This Wednesday is Veterans Day, which historically celebrates the end of World War I, but has more recently focused on honoring active servicemen and women. With engagements on-going in Iraq and Afghanistan, it is a good time to focus on the efforts of these service people in the line of fire and recent veterans of these combat actions. The mass media has been trying to use this Veterans Day period to honor service people. It’s also a good time to review the programs and projects with timely themes, of which there have been several in the past year.
One place where Veterans Day has been mentioned quite a few times is in sports programming. The NFL radio and television coverage of the past weekend recognized groups of military men and women in the stands at games, mentioned Veterans Day on the broadcasts and aired PSAs (public service announcements) about cooperation between the NFL and the U. S. Army. No doubt the NBA and NHL will have similar efforts during their games on Wednesday. News programs will cover Veterans Day ceremonies in Washington and elsewhere. Regrettably, the recent tragedy at Fort Hood, Texas is dominating the news at the moment but by Wednesday the focus should return to the vast majority of soldiers, sailors, Marines and airmen who are just doing their jobs in service to their country. Watch for mention of any of the several private and military community efforts to bring care packages and other relief to those serving in the combat zones of Iraq and Afghanistan. On the local level there will probably be visits to military and Veteran Administration hospitals. If a need is identified, get involved if possible.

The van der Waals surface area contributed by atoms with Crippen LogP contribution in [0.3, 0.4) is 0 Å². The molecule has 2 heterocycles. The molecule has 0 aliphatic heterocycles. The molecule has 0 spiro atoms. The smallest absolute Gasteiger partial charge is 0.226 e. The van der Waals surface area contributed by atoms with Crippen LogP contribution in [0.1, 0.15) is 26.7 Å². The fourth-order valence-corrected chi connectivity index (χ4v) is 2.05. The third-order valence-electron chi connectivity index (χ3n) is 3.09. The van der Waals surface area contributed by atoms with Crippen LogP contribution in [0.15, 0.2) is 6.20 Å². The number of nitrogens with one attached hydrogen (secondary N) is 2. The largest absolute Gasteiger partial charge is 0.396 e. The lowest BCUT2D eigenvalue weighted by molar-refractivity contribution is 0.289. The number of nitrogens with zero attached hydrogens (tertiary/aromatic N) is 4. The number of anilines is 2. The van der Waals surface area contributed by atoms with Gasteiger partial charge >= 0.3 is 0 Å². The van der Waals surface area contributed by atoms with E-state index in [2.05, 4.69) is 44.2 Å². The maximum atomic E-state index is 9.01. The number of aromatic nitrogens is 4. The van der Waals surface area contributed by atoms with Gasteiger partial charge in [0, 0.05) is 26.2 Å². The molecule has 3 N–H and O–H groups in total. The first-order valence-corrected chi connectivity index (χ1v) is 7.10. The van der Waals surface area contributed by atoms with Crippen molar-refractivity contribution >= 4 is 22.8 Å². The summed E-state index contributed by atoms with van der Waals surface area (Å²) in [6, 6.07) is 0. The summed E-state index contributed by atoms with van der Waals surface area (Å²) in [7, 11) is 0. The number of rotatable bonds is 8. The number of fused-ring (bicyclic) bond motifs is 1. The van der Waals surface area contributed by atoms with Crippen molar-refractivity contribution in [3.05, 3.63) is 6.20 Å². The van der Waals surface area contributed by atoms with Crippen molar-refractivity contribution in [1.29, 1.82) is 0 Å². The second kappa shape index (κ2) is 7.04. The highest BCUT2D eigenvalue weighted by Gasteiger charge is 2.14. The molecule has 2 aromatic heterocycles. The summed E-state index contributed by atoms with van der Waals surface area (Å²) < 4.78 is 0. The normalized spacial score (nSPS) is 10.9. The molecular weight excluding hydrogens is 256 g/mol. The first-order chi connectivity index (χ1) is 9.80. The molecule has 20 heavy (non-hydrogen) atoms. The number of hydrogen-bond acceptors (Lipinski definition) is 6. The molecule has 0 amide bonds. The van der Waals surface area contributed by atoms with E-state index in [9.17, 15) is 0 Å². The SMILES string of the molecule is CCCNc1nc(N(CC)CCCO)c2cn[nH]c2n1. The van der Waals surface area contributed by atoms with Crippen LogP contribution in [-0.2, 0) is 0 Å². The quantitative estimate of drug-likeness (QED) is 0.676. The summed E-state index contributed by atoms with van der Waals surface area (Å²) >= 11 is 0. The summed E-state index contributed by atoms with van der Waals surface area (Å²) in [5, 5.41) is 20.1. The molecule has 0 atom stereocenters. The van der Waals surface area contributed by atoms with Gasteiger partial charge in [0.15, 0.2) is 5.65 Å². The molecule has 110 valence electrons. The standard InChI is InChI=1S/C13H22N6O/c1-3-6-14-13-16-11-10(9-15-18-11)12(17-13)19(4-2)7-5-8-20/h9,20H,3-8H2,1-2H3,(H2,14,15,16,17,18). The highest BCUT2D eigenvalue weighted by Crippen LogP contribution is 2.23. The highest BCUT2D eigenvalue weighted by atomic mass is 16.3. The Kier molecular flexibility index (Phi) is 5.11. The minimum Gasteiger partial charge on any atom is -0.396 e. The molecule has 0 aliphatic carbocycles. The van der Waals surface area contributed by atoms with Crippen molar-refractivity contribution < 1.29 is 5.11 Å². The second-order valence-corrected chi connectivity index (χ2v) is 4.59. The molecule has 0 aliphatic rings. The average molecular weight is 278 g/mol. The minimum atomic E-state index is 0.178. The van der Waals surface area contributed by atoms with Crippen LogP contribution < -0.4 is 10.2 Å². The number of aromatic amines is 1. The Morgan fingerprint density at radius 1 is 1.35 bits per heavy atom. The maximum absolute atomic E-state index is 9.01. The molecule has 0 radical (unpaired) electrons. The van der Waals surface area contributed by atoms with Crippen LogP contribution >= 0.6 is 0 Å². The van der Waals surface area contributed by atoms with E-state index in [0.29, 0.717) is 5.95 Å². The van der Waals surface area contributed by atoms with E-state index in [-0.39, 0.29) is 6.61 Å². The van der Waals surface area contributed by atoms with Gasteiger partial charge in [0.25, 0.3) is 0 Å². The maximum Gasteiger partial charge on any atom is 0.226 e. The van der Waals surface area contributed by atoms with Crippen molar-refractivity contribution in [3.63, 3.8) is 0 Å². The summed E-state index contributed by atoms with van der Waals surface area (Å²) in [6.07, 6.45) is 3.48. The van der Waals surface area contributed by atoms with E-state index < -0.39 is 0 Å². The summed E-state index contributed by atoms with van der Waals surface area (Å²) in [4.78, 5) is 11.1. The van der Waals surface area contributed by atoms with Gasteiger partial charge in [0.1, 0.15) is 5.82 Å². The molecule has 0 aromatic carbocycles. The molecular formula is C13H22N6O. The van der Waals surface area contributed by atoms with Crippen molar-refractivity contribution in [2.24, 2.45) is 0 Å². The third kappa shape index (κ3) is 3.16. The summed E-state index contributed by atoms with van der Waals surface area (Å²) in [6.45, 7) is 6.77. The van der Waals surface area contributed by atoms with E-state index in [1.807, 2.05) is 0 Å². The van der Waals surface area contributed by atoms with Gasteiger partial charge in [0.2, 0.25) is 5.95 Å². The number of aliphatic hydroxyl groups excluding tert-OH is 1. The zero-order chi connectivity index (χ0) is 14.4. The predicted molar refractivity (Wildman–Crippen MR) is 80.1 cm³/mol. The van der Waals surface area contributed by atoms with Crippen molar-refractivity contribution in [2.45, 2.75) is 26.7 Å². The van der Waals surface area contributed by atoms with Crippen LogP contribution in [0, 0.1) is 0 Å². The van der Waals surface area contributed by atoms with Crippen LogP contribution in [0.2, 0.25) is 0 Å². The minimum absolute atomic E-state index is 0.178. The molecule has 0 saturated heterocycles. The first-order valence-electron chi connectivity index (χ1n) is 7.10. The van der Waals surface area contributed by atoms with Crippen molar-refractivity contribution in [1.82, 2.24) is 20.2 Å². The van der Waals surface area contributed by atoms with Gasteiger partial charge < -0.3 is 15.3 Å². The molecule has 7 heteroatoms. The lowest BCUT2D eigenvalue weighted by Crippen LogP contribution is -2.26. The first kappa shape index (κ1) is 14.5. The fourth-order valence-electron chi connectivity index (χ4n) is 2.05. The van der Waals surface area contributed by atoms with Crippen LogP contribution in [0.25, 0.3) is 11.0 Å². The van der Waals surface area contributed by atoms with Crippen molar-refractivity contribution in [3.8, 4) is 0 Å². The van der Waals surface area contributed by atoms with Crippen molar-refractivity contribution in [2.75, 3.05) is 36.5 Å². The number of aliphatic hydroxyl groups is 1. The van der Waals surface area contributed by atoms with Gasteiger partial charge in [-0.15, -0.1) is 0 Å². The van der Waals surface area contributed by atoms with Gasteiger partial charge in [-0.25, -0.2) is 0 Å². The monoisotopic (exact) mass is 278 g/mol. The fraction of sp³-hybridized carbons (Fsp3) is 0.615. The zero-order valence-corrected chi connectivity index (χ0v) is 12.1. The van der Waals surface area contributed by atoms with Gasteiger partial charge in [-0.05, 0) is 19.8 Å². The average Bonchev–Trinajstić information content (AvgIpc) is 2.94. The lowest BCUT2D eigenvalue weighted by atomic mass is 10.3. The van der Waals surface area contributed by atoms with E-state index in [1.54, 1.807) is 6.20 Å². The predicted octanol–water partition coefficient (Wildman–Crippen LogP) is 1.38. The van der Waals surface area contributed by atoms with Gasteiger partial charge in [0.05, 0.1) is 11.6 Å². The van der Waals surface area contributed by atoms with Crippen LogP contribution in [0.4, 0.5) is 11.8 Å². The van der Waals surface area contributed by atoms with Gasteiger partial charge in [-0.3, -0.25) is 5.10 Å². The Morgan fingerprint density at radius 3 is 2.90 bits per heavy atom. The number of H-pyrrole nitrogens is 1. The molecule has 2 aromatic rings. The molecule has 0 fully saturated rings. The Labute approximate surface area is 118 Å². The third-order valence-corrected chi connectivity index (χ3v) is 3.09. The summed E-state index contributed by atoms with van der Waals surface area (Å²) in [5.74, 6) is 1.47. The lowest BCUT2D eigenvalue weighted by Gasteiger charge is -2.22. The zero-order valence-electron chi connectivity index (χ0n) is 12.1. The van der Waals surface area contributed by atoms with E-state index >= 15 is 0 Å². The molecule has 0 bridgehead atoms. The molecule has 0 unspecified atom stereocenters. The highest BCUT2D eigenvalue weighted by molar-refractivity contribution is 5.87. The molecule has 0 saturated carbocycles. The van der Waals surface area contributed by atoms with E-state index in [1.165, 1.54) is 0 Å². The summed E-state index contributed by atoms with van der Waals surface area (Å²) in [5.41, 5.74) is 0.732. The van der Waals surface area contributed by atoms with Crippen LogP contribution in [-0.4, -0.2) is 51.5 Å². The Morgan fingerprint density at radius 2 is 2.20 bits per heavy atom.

Some of the broadcast and cable networks are featuring special programs for this remembrance holiday. Military Channel is premiering Return Salute, in which three returning veterans are seen being honored with their special wishes, Wednesday night. On Veterans Day and other times during the week Military Channel is airing Timewatch: Last Day of WWI, several episodes of its Medal of Honor series and Return to Tarawa, reviewed on GreatHistory.com during its premiere last April. During the day the History Channel is airing a documentary about the “Tunnel Rats,” assigned to destroy a network of enemy tunnels in Vietnam, on Modern Marvels and several World War II episodes of its popular series Battle 360. On the spin-off channel Military History, Civil War Combat features “The Battle of First Manassas.”
PBS will be premiering a documentary with a title that, on first glance, doesn’t sound appropriate on a day we honor combat veterans, “The Airmen and the Headhunters,” on Secrets of the Dead. In fact, it’s a fascinating story of a little-known incident in World War II that featured cooperation and valor among some unlikely partners. The program will be reviewed on GreatHistory.com shortly.
Looking back on past GreatHistory.com stories, two special presentations seem appropriate to mention. Taking Chance from HBO Films (now on DVD) starred Kevin Bacon in a story about a military escort who accompanied a soldier killed in Iraq to his final resting place. The escort mission really took hold as a tradition after World War I. The feature documentary Brothers at War, in which a filmmaker documents his two brothers and others serving in Iraq, premiered last spring and is in limited release. Not yet reviewed on GreatHistory.com but receiving much award attention is the dramatic film The Hurt Locker about an explosive demolitions team in Iraq.